Palomino v. Monterey County Jail

Filing 11

ORDER Dismissing With Leave to Amend by Chief Magistrate Judge Elizabeth D. Laporte by Chief Magistrate Judge Elizabeth D. Laporte. (Attachments: # 1 certificate of service)(shyS, COURT STAFF) (Filed on 10/22/2014)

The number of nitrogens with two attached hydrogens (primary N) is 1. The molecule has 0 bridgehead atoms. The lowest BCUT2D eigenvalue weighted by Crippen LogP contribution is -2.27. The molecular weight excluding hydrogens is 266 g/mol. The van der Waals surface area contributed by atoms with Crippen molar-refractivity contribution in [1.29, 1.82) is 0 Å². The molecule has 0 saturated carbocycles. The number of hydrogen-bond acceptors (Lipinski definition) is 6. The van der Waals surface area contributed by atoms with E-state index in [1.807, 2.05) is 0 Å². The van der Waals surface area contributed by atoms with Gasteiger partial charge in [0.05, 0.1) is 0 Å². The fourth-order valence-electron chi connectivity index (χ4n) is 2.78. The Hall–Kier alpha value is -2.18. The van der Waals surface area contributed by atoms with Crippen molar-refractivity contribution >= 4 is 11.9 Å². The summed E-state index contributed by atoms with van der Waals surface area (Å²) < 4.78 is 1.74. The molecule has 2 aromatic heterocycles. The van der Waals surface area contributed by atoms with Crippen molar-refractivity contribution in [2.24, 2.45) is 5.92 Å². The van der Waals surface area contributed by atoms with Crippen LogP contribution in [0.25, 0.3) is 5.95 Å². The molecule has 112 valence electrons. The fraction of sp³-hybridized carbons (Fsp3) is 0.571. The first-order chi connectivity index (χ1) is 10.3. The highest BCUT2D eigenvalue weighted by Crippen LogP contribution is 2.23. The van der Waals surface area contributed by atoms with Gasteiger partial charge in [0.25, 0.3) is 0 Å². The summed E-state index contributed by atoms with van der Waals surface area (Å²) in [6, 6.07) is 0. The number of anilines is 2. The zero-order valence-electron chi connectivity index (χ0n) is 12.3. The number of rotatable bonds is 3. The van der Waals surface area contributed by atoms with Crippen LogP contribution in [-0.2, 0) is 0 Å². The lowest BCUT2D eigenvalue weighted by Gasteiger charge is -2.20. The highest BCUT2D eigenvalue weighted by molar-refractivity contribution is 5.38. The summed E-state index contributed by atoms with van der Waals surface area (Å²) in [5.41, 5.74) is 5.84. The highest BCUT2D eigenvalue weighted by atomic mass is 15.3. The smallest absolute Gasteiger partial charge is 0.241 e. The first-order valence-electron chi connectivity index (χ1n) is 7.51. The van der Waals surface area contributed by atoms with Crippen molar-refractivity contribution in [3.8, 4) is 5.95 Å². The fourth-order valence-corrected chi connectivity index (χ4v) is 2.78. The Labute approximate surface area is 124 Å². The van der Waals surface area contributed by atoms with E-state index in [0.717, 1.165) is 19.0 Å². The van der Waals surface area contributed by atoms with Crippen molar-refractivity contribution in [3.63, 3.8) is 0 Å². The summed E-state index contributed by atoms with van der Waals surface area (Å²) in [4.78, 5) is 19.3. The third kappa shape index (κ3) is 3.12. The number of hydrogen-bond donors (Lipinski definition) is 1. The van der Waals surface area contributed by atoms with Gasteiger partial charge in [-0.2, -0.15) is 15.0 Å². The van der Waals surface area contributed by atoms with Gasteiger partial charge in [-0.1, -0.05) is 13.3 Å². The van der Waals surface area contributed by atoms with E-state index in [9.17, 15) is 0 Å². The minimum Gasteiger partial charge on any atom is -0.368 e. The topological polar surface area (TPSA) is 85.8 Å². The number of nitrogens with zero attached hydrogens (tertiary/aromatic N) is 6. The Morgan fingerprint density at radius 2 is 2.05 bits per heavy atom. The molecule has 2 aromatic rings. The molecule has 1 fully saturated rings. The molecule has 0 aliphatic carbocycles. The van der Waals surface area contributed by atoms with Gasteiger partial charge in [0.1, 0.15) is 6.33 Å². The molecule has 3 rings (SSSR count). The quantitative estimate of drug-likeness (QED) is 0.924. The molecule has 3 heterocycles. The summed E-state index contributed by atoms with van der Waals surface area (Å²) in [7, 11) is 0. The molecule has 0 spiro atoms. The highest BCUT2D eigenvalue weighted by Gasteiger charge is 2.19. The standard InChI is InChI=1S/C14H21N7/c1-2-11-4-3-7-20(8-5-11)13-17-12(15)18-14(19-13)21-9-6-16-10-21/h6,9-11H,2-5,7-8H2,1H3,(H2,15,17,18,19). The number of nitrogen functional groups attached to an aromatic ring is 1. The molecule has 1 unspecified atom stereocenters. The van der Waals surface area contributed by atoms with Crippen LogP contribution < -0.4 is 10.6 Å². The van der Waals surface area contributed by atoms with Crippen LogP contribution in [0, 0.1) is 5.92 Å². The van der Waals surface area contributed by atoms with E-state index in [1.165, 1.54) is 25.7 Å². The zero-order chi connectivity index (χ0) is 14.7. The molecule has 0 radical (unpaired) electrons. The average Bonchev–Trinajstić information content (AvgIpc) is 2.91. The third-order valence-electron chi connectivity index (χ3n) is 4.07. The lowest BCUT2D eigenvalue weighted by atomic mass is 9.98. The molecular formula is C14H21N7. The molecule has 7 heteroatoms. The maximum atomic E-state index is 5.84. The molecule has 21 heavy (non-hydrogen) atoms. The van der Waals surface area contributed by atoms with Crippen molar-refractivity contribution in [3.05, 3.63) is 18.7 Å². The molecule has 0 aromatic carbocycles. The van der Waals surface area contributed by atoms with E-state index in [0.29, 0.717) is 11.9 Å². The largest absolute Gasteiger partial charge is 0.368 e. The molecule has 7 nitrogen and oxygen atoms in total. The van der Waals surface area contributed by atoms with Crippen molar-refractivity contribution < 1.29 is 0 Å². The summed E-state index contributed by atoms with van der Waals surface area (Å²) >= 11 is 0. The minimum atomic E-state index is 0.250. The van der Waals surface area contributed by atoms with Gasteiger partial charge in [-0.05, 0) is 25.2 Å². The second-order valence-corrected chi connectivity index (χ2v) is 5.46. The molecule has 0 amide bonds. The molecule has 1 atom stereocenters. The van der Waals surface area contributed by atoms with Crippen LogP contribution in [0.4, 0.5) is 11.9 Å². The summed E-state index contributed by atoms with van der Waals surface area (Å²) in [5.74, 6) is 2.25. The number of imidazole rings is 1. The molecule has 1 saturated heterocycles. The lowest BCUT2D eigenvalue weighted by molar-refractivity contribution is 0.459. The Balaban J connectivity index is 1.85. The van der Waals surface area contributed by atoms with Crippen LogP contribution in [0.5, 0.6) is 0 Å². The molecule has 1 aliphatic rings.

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1 2 3 UNITED STATES DISTRICT COURT 4 NORTHERN DISTRICT OF CALIFORNIA 5 6 VINCENT R. PALOMINO, III, Plaintiff, 7 v. 8 9 ORDER DISMISSING WITH LEAVE TO AMEND MONTEREY COUNTY JAIL, et. al., Defendants. 10 / 11 For the Northern District of California United States District Court No. C 14-2745 EDL (PR) 12 Plaintiff, a detainee at Monterey County Jail, has filed a pro se civil rights complaint 13 under 42 U.S.C. § 1983. He has been granted leave to proceed in forma pauperis in a 14 separate order. For the reasons stated below, the complaint is DISMISSED with leave to 15 amend. 16 17 18 DISCUSSION A. Standard of Review Federal courts must engage in a preliminary screening of cases in which prisoners 19 seek redress from a governmental entity or officer or employee of a governmental entity. 20 28 U.S.C. § 1915A(a). In its review the court must identify any cognizable claims, and 21 dismiss any claims which are frivolous, malicious, fail to state a claim upon which relief may 22 be granted, or seek monetary relief from a defendant who is immune from such relief. Id. at 23 1915A(b)(1),(2). Pro se pleadings must be liberally construed. Balistreri v. Pacifica Police 24 Dep't, 901 F.2d 696, 699 (9th Cir. 1990). 25 Federal Rule of Civil Procedure 8(a)(2) requires only “a short and plain statement of 26 the claim showing that the pleader is entitled to relief.” “Specific facts are not necessary; 27 the statement need only give the defendant fair notice of what the . . . . claim is and the 28 grounds upon which it rests.” Erickson v. Pardus, 551 U.S. 89, 93 (2007) (citations and 1 internal quotation marks omitted). Although in order to state a claim a complaint “does not 2 need detailed factual allegations, . . . a plaintiff’s obligation to provide the ‘grounds’ of his 3 'entitle[ment] to relief’ requires more than labels and conclusions, and a formulaic recitation 4 of the elements of a cause of action will not do. . . . Factual allegations must be enough to 5 raise a right to relief above the speculative level.” Bell Atlantic Corp. v. Twombly, 550 U.S. 6 544, 555 (2007) (citations omitted). A complaint must proffer “enough facts to state a claim 7 to relief that is plausible on its face.” Id. at 570. To state a claim under 42 U.S.C. § 1983, a plaintiff must allege two essential 8 9 elements: (1) that a right secured by the Constitution or laws of the United States was violated, and (2) that the alleged deprivation was committed by a person acting under the 11 For the Northern District of California United States District Court 10 color of state law. West v. Atkins, 487 U.S. 42, 48 (1988). 12 B. Legal Claims Plaintiff states that he is being tormented mentally and physically while in jail. 13 14 Plaintiff claims that he is not receiving proper medication or medical treatment; his due 15 process rights have been violated; and he is being discriminated against because of his 16 race. 17 Plaintiff is informed that deliberate indifference to serious medical needs violates the 18 Eighth Amendment’s proscription against cruel and unusual punishment. Estelle v. 19 Gamble, 429 U.S. 97, 104 (1976); McGuckin v. Smith, 974 F.2d 1050, 1059 (9th Cir. 1992), 20 overruled on other grounds, WMX Technologies, Inc. v. Miller, 104 F.3d 1133, 1136 (9th 21 Cir. 1997) (en banc). A determination of “deliberate indifference” involves an examination 22 of two elements: the seriousness of the prisoner’s medical need and the nature of the 23 defendant's response to that need. Id. at 1059. 24 A “serious” medical need exists if the failure to treat a prisoner’s condition could 25 result in further significant injury or the “unnecessary and wanton infliction of pain.” Id. The 26 existence of an injury that a reasonable doctor or patient would find important and worthy of 27 comment or treatment; the presence of a medical condition that significantly affects an 28 2 1 individual's daily activities; or the existence of chronic and substantial pain are examples of 2 indications that a prisoner has a “serious” need for medical treatment. Id. at 1059-60. 3 A prison official is deliberately indifferent if he or she knows that a prisoner faces a 4 substantial risk of serious harm and disregards that risk by failing to take reasonable steps 5 to abate it. Farmer v. Brennan, 511 U.S. 825, 837 (1994). The prison official must not only 6 “be aware of facts from which the inference could be drawn that a substantial risk of serious 7 harm exists,” but he “must also draw the inference.” Id. If a prison official should have 8 been aware of the risk, but was not, then the official has not violated the Eighth 9 Amendment, no matter how severe the risk. Gibson v. County of Washoe, 290 F.3d 1175, 1188 (9th Cir. 2002). “A difference of opinion between a prisoner-patient and prison 11 For the Northern District of California United States District Court 10 medical authorities regarding treatment does not give rise to a § 1983 claim.” Franklin v. 12 Oregon, 662 F.2d 1337, 1344 (9th Cir. 1981).1 13 Plaintiff provides insufficient details regarding his allegations, and does not identify 14 the actions of any specific defendant. Plaintiff’s complaint will be dismissed with leave to 15 amend to provide more information and name the appropriate defendants. Plaintiff must 16 describe how each Defendant was deliberately indifferent to his serious medical needs, or 17 how each Defendant violated his due process or equal protection rights. Liability may be 18 imposed on an individual defendant under 42 U.S.C. § 1983 if the plaintiff can show that 19 the defendant’s actions both actually and proximately caused the deprivation of a federally 20 protected right. Lemire v. Cal. Dept. of Corrections & Rehabilitation, 726 F.3d 1062, 1085 21 (9th Cir. 2013). Although the federal rules require brevity in pleading, a complaint must be 22 23 24 25 26 27 28 1 It is not clear if plaintiff was a pretrial detainee at the time of this incident. Even though pretrial detainees' claims arise under the Due Process Clause, the Eighth Amendment serves as a benchmark for evaluating those claims. See Carnell v. Grimm, 74 F.3d 977, 979 (9th Cir. 1996) (the Eighth Amendment guarantees provide minimum standard of care for pretrial detainees). The Ninth Circuit has determined that the appropriate standard for evaluating constitutional claims brought by pretrial detainees is the same one used to evaluate convicted prisoners' claims under the Eighth Amendment. “The requirement of conduct that amounts to ‘deliberate indifference’ provides an appropriate balance of the pretrial detainees’ right to not be punished with the deference given to prison officials to manage the prisons.” Redman v. County of San Diego, 942 F.2d 1435, 1443 (9th Cir. 1991) (en banc) (citation omitted). 3 1 sufficient to give the defendants “fair notice” of the claim and the “grounds upon which it 2 rests.” Erickson v. Pardus, 551 U.S. 89, 93 (2007) (citations omitted). Even at the pleading 3 stage, “[a] plaintiff must allege facts, not simply conclusions, that show that an individual 4 was personally involved in the deprivation of his civil rights.” Barren v. Harrington, 152 F.3d 5 1193, 1194 (9th Cir. 1998). CONCLUSION 6 7 1. The complaint is DISMISSED with leave to amend in accordance with the 8 standards set forth above. The amended complaint must be filed within twenty-eight (28) 9 days of the date this order is filed and must include the caption and civil case number used in this order and the words AMENDED COMPLAINT on the first page. Because an 11 For the Northern District of California United States District Court 10 amended complaint completely replaces the original complaint, plaintiff must include in it all 12 the claims he wishes to present. See Ferdik v. Bonzelet, 963 F.2d 1258, 1262 (9th Cir. 13 1992). He may not incorporate material from the original complaint by reference. Failure to 14 file an amended complaint within the designated time will result in the dismissal of this 15 action. 16 2. It is the plaintiff's responsibility to prosecute this case. Plaintiff must keep the 17 court informed of any change of address by filing a separate paper with the clerk headed 18 “Notice of Change of Address,” and must comply with the court's orders in a timely fashion. 19 Failure to do so may result in the dismissal of this action for failure to prosecute pursuant to 20 Federal Rule of Civil Procedure 41(b). 21 IT IS SO ORDERED. 22 Dated: October 22 , 2014. ELIZABETH D. LAPORTE United States Chief Magistrate Judge 23 24 P:\PRO-SE\EDL\CR.14\Palomino2745.dwla.wpd 25 26 27 28 4